NVC Multimedia Library

Stimulus vs. Cause

Introductory Skill Level • Trainer Tip • Read time: 1-2 minutes
Introductory Skill Level
Trainer Tip
Read time: 1-2 minutes
Trainer tip: Notice how the exact same actions can stimulate different feelings depending on if your needs are met or unmet. So while what people say or do is the stimulus, the actual cause of our feelings comes from our met or unmet needs. Read on for more on this.

Empathy, a Potent Healer

Introductory Skill Level • Trainer Tip • Read time: 1-2 minutes
Introductory Skill Level
Trainer Tip
Read time: 1-2 minutes
Trainer tip: Empathy, hearing feelings and needs behind someone’s words, can be incredibly healing -- and it can help us come to better understanding and resolution. Empathize with at least on person today. Read on for an example of applied empathy.

Tragic Expressions of Unmet Needs

Introductory Skill Level • Trainer Tip • Read time: 1-2 minutes
Introductory Skill Level
Trainer Tip
Read time: 1-2 minutes
Trainer tip: The phrase “tragic expressions of unmet needs” is used to convey how often we do things that aren’t likely to meet our needs. It’s not bad, it’s tragic -- because it won’t help us meet our needs. Acknowledging this, we can then consider a different approach that's more likely to lead to satisfying results. Read on for three examples of where this may apply in your life.

The Jackal as a Teacher

Introductory Skill Level • Trainer Tip • Read time: 1-2 minutes
Introductory Skill Level
Trainer Tip
Read time: 1-2 minutes
Trainer tip: Why do NVC practitioners sometimes use the jackal as a metaphor in the NVC world? What can it teach us? Read on for more.

Giraffe Consciousness

Introductory Skill Level • Trainer Tip • Read time: 1-2 minutes
Introductory Skill Level
Trainer Tip
Read time: 1-2 minutes
Trainer tip: Why do NVC practitioners sometimes use the giraffe as a metaphor for NVC consciousness? What can it help us understand about NVC consciousness? Read on for more.

Emerging: Practicing Awareness of Emergence

Beginner Skill Level • Trainer Tip • Read Time: 3-5 minutes
Beginner Skill Level
Trainer Tip
Read Time: 3-5 minutes
This exercise explains four stages of the "Need Cycle": Fulfilled, Emerging, Urgent, Satisfying. It asks us to consider, connect and identify needs, feelings and where we are in the Need Cycle. Then it prompts us to remain mindful of the need for sustenance as we move through the cycle, noticing the subtle shifts in your physical sensations and emotions.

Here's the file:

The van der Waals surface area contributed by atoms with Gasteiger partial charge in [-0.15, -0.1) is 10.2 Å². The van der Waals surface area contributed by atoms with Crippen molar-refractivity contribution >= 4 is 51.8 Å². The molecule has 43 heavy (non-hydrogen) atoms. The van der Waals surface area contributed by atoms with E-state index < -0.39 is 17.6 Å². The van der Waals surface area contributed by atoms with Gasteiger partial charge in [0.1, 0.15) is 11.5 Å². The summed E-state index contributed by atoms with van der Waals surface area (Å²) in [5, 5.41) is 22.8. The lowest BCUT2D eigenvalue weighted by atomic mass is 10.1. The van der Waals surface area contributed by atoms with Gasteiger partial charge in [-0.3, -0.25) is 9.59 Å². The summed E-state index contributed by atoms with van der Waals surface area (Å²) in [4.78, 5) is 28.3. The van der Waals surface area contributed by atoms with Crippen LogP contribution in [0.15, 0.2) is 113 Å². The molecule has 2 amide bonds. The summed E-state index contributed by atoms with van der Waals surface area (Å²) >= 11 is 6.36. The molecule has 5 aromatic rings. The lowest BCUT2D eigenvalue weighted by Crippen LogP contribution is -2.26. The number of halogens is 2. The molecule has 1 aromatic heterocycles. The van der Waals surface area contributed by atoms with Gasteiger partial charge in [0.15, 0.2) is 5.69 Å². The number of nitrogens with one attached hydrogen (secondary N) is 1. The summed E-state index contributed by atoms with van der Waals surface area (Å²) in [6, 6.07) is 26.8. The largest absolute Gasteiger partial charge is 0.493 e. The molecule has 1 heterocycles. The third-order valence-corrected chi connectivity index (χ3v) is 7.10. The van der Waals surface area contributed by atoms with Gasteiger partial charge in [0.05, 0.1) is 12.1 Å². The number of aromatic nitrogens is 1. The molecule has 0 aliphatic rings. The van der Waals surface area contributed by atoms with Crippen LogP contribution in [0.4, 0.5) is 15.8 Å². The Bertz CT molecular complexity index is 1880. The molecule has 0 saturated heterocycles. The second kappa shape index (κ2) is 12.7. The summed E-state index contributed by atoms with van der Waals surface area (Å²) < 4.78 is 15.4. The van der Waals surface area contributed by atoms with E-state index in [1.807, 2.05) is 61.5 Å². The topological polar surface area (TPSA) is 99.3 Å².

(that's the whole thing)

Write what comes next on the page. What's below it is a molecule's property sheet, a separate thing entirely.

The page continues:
How To Resource In The Expansive Perspective

All Skill Levels • Article • Read time: 2-3 minutes
All Skill Levels
Article
Read time: 2-3 minutes
In the face of stress you can find ways to be present for what’s happening, rather than being pulled or pushed around by anxious thoughts or fearful feelings. Here are some strategies to return to and maintain expanded awareness.

Liberating Ourselves from Our “Shoulds”

Introductory Skill Level • Trainer Tip • Read time: 1-2 minutes
Introductory Skill Level
Trainer Tip
Read time: 1-2 minutes
Trainer tip: When you tell yourself that you have to do something, you're more likely to disconnect yourself from the needs you’re trying to meet, and also diminish the joy in your life. Instead, experiment with translating your “shoulds” and “have tos” into the need you are trying to meet.

Enemy Images

Introductory Skill Level • Trainer Tip • Read time: 1-2 minutes
Introductory Skill Level
Trainer Tip
Read time: 1-2 minutes
Trainer tip: Judging others can affect our ability to communicate effectively with that person, or enjoy the relationship. Translating the static judgments (enemy images) we have of others into our own and others' feelings and needs can help us move into greater understanding, healing, and relief -- which can foster compassion and connection. Read on for more.

Losing Our Judgments

Introductory Skill Level • Trainer Tip • Read time: 1-2 minutes
Introductory Skill Level
Trainer Tip
Read time: 1-2 minutes
Trainer tip: Various life circumstances that can seem to be something that we don't want, and we may think of them as bad. And then later the situation may reveal that it's a circumstance that we do want, and we may think of it as good. Instead, of evaluating our day as good or bad we can acknowledge the feelings and needs that are present. Read on for a few anecdotes that illustrate this.

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